A Web-Based and Group Learning Environment for Introductory Environmental Engineering
Masten, Susan J., Chen, Kuan-Chung, Graulau, Jaime, Kari, Subhash L., Lee, Kyung-Hyuk, Journal of Engineering Education
The use of computer-based technology is becoming more prevalent in the classroom. As a part of an educational research project sponsored by the GE Foundation, strategies for augmenting a course, Introduction to Environmental Engineering (CE 280), were investigated including cross-disciplinary experiences in teamwork, design, and the use of advanced teaching technologies such as the web. Interactive tools to assist student learning were developed and refined. Efforts have focused on developing an extensive website, web-based quizzes and homework assignments, and tutorials. Base groups were used to provide both intellectual and emotional support to students. This paper summarizes the development of this course and the impact of rapid feedback on the progression of student understanding.
Introduction to Environmental Engineering (CE 280) is a sophomore-level engineering course. This course surveys the various aspects of environmental engineering including, surface and groundwater hydrology, water quality, water and wastewater treatment, hazardous wastes and risk assessment and air pollution. CE 280 is both a general breadth requirement for many engineering majors and a required course for civil engineering, engineering arts and chemical engineering students. It is a suggested technical elective for computer science and engineering, mechanical, biosystems and electrical engineering students. Enrollment for the course is primarily at the junior- and senior-level, with approximately 120-150 students enrolling each semester. Typically, 25 percent of the class are engineering arts majors; 27.9 percent are civil engineering; 7.9 percent are chemical engineering, 16 percent are from other disciplines within the College of Engineering, and 23.2 percent are other majors across the university (data from Spring Semesters 1994 through 2001). In spring semester 1999, 3.4 percent of enrollment was first year students, 17.1 percent was at sophomore-- level, 48 percent was at junior-level, and 31.5 percent was at the senior-level. Thus, faculty who teach CE 280 must combine both the general expectations of various engineering and other departments across the university as well as the requirements for civil engineering majors. Approximately 4 to 5 percent of the students repeat the course. Most of these students claim to repeat the course because they did not apply themselves due to lack of interest in the material.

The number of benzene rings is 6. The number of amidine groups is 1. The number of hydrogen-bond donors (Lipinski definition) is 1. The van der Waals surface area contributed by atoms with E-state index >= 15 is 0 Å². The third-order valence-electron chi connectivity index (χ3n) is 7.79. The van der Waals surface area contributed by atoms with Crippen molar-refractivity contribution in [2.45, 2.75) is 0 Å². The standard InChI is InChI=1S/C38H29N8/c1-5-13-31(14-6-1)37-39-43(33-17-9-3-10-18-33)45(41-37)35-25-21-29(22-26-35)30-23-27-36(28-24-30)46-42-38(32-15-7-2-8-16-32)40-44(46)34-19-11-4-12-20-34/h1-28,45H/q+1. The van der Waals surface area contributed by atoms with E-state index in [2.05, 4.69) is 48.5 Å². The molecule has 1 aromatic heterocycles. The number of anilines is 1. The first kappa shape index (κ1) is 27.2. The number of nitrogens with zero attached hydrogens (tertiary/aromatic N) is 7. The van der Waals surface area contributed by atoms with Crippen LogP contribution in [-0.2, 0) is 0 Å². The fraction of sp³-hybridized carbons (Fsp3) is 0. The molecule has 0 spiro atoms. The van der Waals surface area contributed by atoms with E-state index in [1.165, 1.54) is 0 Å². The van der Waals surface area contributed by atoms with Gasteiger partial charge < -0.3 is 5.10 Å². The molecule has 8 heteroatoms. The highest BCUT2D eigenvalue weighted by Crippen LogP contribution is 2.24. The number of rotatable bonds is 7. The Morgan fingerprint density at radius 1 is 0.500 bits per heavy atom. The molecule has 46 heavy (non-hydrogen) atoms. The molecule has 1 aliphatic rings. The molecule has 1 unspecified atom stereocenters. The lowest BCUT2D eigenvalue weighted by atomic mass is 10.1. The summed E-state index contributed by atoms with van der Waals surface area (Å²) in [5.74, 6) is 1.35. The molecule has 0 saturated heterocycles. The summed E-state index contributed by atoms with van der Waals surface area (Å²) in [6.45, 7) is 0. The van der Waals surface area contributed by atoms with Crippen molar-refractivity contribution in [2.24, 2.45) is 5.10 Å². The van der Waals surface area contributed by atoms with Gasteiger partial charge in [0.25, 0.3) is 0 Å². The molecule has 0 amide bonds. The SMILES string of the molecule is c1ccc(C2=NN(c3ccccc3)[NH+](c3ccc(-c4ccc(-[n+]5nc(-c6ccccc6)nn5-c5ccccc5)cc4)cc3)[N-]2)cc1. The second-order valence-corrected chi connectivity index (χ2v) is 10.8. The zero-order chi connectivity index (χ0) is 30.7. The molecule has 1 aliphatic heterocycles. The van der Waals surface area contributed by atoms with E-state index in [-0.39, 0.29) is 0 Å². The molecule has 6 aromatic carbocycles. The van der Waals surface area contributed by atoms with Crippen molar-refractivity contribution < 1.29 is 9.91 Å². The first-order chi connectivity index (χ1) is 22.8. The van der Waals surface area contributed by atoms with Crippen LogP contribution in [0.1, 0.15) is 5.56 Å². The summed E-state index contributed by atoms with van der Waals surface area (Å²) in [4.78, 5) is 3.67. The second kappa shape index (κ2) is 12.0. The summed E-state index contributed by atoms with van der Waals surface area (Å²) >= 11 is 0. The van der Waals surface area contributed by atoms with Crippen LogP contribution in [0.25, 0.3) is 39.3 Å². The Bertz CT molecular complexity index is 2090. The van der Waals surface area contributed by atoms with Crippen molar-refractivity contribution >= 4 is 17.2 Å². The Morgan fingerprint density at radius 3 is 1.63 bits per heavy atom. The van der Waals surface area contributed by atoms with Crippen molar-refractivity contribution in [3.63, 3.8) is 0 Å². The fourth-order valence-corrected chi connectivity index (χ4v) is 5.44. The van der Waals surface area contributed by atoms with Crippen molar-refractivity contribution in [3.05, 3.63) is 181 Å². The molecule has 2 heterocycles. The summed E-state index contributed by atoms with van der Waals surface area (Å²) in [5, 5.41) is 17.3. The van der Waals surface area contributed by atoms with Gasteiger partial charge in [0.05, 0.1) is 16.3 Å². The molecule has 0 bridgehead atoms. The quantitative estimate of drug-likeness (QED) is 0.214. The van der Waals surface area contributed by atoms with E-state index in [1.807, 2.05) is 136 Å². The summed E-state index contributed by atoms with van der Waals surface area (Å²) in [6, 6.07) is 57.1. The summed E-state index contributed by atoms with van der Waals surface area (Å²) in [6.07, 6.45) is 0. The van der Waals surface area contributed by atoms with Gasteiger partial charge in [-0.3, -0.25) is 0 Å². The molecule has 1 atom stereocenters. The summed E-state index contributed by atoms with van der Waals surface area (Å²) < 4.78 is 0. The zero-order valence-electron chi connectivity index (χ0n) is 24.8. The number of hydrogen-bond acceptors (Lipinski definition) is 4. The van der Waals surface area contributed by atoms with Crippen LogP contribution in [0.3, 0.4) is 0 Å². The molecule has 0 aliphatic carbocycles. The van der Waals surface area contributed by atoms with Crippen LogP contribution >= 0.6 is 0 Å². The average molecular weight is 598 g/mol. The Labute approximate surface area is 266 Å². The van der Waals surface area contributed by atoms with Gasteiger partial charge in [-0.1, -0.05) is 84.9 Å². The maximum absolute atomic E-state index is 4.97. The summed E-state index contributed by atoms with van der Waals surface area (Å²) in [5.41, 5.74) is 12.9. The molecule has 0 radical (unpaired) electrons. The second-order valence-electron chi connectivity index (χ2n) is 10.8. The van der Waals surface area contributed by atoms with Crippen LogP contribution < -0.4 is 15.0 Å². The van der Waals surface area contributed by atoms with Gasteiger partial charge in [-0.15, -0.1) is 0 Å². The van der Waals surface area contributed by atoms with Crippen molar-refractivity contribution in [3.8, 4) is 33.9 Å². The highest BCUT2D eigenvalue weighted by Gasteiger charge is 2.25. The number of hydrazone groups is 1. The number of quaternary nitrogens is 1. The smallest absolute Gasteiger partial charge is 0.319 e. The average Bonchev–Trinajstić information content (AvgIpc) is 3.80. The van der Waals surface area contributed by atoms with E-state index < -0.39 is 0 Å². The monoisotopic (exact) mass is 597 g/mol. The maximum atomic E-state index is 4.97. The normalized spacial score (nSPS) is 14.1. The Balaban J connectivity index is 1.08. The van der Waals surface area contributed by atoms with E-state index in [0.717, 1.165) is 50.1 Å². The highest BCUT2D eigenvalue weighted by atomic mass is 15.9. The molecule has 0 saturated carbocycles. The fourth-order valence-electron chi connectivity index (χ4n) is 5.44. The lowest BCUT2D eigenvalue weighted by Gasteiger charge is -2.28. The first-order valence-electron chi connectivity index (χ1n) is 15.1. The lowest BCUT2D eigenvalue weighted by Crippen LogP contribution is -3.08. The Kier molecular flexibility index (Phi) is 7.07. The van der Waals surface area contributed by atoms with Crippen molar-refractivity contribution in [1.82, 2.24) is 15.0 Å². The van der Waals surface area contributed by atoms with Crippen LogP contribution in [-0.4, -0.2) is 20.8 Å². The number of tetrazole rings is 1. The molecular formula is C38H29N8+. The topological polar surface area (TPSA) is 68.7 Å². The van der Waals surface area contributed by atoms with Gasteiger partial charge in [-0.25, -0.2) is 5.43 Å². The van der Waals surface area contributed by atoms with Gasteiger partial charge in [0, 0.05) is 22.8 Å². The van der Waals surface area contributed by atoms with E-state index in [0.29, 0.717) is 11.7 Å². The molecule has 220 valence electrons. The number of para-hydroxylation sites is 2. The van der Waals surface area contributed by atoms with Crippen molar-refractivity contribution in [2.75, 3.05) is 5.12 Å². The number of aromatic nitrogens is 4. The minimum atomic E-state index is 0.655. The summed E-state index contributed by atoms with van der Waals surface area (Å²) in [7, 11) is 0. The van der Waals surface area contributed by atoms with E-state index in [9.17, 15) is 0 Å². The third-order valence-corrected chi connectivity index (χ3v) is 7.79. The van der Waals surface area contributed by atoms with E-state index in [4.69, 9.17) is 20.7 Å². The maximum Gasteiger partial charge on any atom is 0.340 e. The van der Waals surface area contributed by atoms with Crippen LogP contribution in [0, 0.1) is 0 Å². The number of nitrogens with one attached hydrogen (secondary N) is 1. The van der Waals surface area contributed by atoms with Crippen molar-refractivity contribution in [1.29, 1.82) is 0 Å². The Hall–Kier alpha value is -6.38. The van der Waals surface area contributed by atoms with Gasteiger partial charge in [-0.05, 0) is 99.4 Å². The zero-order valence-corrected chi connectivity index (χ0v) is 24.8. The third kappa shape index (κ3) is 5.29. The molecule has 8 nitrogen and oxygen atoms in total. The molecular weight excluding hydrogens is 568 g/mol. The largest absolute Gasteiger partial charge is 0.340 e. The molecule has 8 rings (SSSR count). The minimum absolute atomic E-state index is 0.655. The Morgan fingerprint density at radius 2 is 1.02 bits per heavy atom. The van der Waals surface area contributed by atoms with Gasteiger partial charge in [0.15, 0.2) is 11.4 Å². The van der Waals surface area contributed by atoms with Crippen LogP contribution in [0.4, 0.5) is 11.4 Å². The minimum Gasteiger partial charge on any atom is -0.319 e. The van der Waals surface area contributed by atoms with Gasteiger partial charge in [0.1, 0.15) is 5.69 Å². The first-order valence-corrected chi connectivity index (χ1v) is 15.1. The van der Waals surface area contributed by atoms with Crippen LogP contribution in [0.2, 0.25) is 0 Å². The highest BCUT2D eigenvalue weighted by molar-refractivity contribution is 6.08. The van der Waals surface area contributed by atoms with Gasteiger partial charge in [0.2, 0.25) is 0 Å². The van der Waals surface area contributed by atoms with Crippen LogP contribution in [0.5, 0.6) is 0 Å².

Core engineering science courses, such as CE 280, represent an initial exposure to engineering for many students and form the foundation for degree requirements for each undergraduate engineering major. As a part of a GE-sponsored educational research project, we investigated strategies for augmenting CE 280 with innovative instructional approaches, including cross-disciplinary experiences in teamwork, design and the use of advanced teaching technologies involving the Worldwide Web. Instruction in CE 280 is being evaluated on several aspects including the following.
1. Improving the quality of the undergraduate student experience by:
* meeting the educational needs of the students by addressing different learning styles;
* fostering community building; and
* incorporating cross-disciplinary material into the curriculum, allowing students to see the relevance of required coursework.
2. Encouraging faculty use of innovative instructional techniques to succeed in meeting the learning objectives. These include:
* delivery of course materials through the internet; development of web-based tutorials to aid in the learning process; and
* development of computer-based material to help students learn the required subject matter and to better track student learning.
3. Systemic change by institutionalizing these forms in the curricula.
The learning objectives were detailed in accordance with requirements of ABET EC 2000. …